Conor Cawley: Douglas Adams Eats a Sandwich

One of the biggest benefits to having a writing group is that we find inspiration in each other’s work. A writer will come up with a piece that kickstarts a theme as each group member in turn comes up with their own take on the same concept. One of our favorite themes has been “Author Eating a Sandwich.” Check out our past pieces and come to our live show on Aug. 26th for the opportunity to purchase our compilation zine!

 

He ordered a turkey sub. It wasn’t the kind of place you typically ordered a sandwich, what with the terrible lighting and the red sticky spot on his table that he hoped was ketchup but had slowly begun to suspect otherwise. Plus, there was a sign on the front of the restaurant that read “Beware the Sandwiches” that was clearly posted by a patron rather than management. But still, he was hungry. Like really, really hungry.

The sandwich arrived much faster than any self-respecting restaurateur would allow. So fast in fact that he was certain that it had been pre-made in anticipation of his arrival, a fact he found fascinating as he had never been to this restaurant before. The waiter placed the plate directly on top of the ambiguous red spot, officially making it somebody else’s problem.

The sandwich was big. Really big. Vastly, massively, hugely, gigantically big. You really wouldn’t believe how big this sandwich was, particularly considering the dilapidated condition of the restaurant and the absence of an actual menu.

He didn’t know when to start, let alone where. They hadn’t even cut the sandwich in half. The kind of restaurant that doesn’t cut a sandwich this large in half is presumably the kind of place that allows customers to put “Beware the Sandwiches” signs on the front of the building.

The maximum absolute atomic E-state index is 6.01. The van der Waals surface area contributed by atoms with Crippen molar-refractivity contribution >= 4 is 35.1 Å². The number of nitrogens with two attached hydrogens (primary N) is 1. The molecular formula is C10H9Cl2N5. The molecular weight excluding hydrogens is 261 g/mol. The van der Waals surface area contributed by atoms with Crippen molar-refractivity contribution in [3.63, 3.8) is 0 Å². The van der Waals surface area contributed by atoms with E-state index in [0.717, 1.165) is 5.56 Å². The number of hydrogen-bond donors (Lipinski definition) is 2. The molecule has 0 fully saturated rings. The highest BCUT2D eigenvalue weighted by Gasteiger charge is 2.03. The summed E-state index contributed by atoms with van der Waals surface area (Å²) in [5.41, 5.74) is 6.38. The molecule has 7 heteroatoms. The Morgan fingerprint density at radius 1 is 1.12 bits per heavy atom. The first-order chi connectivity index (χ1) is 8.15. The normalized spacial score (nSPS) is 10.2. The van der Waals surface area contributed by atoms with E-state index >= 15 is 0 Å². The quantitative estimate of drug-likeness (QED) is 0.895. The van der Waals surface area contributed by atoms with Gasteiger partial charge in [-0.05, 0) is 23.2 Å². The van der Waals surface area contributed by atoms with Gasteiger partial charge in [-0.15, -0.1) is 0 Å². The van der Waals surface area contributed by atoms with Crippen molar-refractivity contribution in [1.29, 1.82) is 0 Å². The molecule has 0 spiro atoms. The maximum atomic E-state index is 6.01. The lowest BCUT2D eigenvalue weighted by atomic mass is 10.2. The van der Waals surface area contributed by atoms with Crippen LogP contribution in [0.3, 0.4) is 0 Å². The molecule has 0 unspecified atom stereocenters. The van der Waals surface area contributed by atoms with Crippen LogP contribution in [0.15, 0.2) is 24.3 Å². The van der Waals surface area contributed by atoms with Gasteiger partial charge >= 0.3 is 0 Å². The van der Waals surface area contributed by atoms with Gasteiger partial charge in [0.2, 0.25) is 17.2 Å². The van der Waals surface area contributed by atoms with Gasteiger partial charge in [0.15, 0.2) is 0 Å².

The turkey sub tasted almost, but not quite, entirely unlike actual food. The tomato was almost certainly some kind of dehydrated alien backside, while the lettuce resembled the child’s version of lettuce found in toy sets. The turkey was definitely meat, the type of which was likely a mystery to the chef as well as the waiter. The bread overwhelmingly tasted like bread, which was, by far, the biggest problem with the sandwich.

It took him far too long to eat the entire thing. Particularly because no one had any business finishing a sandwich that big, making the attention it garnered from the rest of the restaurant more than warranted.

But they kept looking. They weren’t blinking. Or moving. Or doing anything inconspicuous at all. It was like a computer program had broken because he actually finished the entire sandwich.

Then, everything went white.

 

That was weird.

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